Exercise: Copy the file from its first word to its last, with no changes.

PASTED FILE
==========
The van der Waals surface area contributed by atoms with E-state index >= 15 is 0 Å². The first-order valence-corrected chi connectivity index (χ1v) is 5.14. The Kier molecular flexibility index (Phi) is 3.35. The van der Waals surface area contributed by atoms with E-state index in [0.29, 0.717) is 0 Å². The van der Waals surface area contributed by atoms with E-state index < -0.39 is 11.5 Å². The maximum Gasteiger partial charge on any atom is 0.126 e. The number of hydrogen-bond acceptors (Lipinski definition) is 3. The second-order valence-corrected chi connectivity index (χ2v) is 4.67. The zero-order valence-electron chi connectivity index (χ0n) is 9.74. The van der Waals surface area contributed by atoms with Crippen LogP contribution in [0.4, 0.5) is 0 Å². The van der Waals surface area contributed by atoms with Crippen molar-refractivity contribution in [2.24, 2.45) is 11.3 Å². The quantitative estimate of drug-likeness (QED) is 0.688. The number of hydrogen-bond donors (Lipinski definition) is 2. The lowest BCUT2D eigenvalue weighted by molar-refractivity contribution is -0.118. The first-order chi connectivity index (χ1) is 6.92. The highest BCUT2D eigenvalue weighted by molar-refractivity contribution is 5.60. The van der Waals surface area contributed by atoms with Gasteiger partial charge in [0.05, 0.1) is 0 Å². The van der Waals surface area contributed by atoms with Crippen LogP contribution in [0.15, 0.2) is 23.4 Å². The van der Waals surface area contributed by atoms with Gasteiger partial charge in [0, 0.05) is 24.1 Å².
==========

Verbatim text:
The van der Waals surface area contributed by atoms with E-state index >= 15 is 0 Å². The first-order valence-corrected chi connectivity index (χ1v) is 5.14. The Kier molecular flexibility index (Phi) is 3.35. The van der Waals surface area contributed by atoms with E-state index in [0.29, 0.717) is 0 Å². The van der Waals surface area contributed by atoms with E-state index < -0.39 is 11.5 Å². The maximum Gasteiger partial charge on any atom is 0.126 e. The number of hydrogen-bond acceptors (Lipinski definition) is 3. The second-order valence-corrected chi connectivity index (χ2v) is 4.67. The zero-order valence-electron chi connectivity index (χ0n) is 9.74. The van der Waals surface area contributed by atoms with Crippen LogP contribution in [0.4, 0.5) is 0 Å². The van der Waals surface area contributed by atoms with Crippen molar-refractivity contribution in [2.24, 2.45) is 11.3 Å². The quantitative estimate of drug-likeness (QED) is 0.688. The number of hydrogen-bond donors (Lipinski definition) is 2. The lowest BCUT2D eigenvalue weighted by molar-refractivity contribution is -0.118. The first-order chi connectivity index (χ1) is 6.92. The highest BCUT2D eigenvalue weighted by molar-refractivity contribution is 5.60. The van der Waals surface area contributed by atoms with Gasteiger partial charge in [0.05, 0.1) is 0 Å². The van der Waals surface area contributed by atoms with Crippen LogP contribution in [0.15, 0.2) is 23.4 Å². The van der Waals surface area contributed by atoms with Gasteiger partial charge in [0, 0.05) is 24.1 Å².